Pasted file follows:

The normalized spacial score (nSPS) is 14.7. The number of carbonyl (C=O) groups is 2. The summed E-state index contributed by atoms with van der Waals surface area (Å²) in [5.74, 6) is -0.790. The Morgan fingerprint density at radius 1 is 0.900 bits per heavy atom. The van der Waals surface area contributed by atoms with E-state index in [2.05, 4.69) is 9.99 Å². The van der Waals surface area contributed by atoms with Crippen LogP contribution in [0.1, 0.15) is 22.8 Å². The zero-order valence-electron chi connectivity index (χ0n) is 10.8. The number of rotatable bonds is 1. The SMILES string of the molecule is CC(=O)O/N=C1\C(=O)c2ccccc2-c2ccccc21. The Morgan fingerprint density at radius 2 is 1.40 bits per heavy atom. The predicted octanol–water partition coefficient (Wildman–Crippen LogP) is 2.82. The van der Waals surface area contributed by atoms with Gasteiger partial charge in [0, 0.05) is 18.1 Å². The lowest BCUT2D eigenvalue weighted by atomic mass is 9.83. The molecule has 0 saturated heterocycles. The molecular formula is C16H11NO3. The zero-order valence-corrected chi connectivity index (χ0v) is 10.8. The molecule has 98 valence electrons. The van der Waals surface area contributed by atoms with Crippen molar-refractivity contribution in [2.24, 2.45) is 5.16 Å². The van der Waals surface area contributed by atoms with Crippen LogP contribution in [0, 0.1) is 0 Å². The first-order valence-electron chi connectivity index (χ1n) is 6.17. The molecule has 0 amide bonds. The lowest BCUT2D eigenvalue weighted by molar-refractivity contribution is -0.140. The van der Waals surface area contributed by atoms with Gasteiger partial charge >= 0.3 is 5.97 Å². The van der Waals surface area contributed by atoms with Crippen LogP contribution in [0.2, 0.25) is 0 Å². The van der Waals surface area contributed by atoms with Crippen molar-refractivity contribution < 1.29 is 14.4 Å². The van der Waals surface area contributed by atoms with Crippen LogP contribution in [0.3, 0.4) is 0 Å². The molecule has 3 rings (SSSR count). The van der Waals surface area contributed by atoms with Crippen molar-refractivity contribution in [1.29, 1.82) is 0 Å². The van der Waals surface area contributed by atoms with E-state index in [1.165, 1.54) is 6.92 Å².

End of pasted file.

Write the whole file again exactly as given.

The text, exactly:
The normalized spacial score (nSPS) is 14.7. The number of carbonyl (C=O) groups is 2. The summed E-state index contributed by atoms with van der Waals surface area (Å²) in [5.74, 6) is -0.790. The Morgan fingerprint density at radius 1 is 0.900 bits per heavy atom. The van der Waals surface area contributed by atoms with E-state index in [2.05, 4.69) is 9.99 Å². The van der Waals surface area contributed by atoms with Crippen LogP contribution in [0.1, 0.15) is 22.8 Å². The zero-order valence-electron chi connectivity index (χ0n) is 10.8. The number of rotatable bonds is 1. The SMILES string of the molecule is CC(=O)O/N=C1\C(=O)c2ccccc2-c2ccccc21. The Morgan fingerprint density at radius 2 is 1.40 bits per heavy atom. The predicted octanol–water partition coefficient (Wildman–Crippen LogP) is 2.82. The van der Waals surface area contributed by atoms with Gasteiger partial charge in [0, 0.05) is 18.1 Å². The lowest BCUT2D eigenvalue weighted by atomic mass is 9.83. The molecule has 0 saturated heterocycles. The molecular formula is C16H11NO3. The zero-order valence-corrected chi connectivity index (χ0v) is 10.8. The molecule has 98 valence electrons. The van der Waals surface area contributed by atoms with Crippen molar-refractivity contribution in [2.24, 2.45) is 5.16 Å². The van der Waals surface area contributed by atoms with Crippen LogP contribution in [0, 0.1) is 0 Å². The first-order valence-electron chi connectivity index (χ1n) is 6.17. The molecule has 0 amide bonds. The lowest BCUT2D eigenvalue weighted by molar-refractivity contribution is -0.140. The van der Waals surface area contributed by atoms with Gasteiger partial charge >= 0.3 is 5.97 Å². The van der Waals surface area contributed by atoms with Crippen LogP contribution in [0.2, 0.25) is 0 Å². The van der Waals surface area contributed by atoms with Crippen molar-refractivity contribution < 1.29 is 14.4 Å². The van der Waals surface area contributed by atoms with Crippen LogP contribution in [0.3, 0.4) is 0 Å². The molecule has 3 rings (SSSR count). The van der Waals surface area contributed by atoms with Crippen molar-refractivity contribution in [1.29, 1.82) is 0 Å². The van der Waals surface area contributed by atoms with E-state index in [1.165, 1.54) is 6.92 Å².